from The American Heritage® Dictionary of the English Language, 4th Edition
- adj. Botany Rolled backward from the tip or margins to the undersurface: a revolute leaf.
from Wiktionary, Creative Commons Attribution/Share-Alike License
- adj. Rolled or recurved on itself.
- adj. Having the edges rolled with the abaxial side outward.
- v. to roll back, curve upwards
- v. to participate in or incite a revolution or revolt
from the GNU version of the Collaborative International Dictionary of English
- adj. Rolled backward or downward.
from The Century Dictionary and Cyclopedia
- Rolled or curled backward or downward; rolled back, as the tips or margins of some leaves, fronds, etc.; in vernation and estivation, rolled backward from both the sides. See also cuts under Nothochlæna, Pteris, and Rafflesia.
- To revolve.
- n. The solid geometrical figure generated by the revolution of a plane figure about a straight line in its plane as axis.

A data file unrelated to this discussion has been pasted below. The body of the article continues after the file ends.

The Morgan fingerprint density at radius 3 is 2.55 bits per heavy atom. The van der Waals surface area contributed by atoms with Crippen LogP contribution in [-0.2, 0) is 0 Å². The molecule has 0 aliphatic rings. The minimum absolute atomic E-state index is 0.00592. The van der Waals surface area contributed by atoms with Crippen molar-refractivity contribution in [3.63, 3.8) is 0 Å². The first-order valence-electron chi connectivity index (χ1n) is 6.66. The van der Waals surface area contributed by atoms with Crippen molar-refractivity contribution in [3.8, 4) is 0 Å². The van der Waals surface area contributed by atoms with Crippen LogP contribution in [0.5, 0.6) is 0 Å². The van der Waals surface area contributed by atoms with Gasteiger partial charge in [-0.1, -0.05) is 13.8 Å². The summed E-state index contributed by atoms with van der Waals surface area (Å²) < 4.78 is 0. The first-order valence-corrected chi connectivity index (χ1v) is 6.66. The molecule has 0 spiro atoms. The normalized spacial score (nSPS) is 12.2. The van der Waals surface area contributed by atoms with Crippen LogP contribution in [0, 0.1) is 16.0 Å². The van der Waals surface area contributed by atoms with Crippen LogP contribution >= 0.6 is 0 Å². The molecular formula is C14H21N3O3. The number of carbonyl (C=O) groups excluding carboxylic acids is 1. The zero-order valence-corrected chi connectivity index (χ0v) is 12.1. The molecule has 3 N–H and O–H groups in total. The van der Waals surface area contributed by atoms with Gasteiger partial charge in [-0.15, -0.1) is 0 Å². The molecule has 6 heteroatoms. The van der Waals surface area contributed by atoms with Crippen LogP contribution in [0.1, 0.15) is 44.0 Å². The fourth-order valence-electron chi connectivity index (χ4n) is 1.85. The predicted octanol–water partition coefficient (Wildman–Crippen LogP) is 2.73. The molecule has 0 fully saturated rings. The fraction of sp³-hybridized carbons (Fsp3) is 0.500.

The gills are very characteristic, being split along the edge and generally strongly revolute, that is, the split edges curve around against the side of the gill.
So France determined -- in a word unacademic but tempting -- to "revolute," and she
As examples, Lobelias have thick leathery leaves, Ericaceae and Helichrysum have highly revolute leaf margins, and most of these species have a small leaf surface area.
And if there happened to rise up any more civil wits; then would he found and erect some new laws, customs, and usages, such as now of late years, when the world was revolute almost to the like rudeness and obscurity, we see both in our own nation and abroad many examples of, as well in
Cabbage, round, of firm texture, sometimes revolute, but generally erect, and concave; the nerves are white, more numerous and less delicate than those of the last-named variety; the stalk is short, and the leaves not composing the head few in number.
It has zones, either of gray or white color, and it is turned up at the edge (revolute).
The margin may be acute or obtuse, rolled backward or upward (revolute), or rolled inward (involute); it may be thick or thin.
The gills are split longitudinally at the edge, and the two lips commonly turn backward (revolute).
The specimen we found had the margin revolute, it was 2½ inches broad, and the stem 2 inches long.
The Colocynth seen in fruit much like an apple, not ribbed; it has the usual structure of the order, viz. 3-carpellary with revolute placentae, so much so, that they are placed near the circumference; seeds very numerous, surrounded with pulp, not arillate: no separation taking place; oval, brown, smooth.
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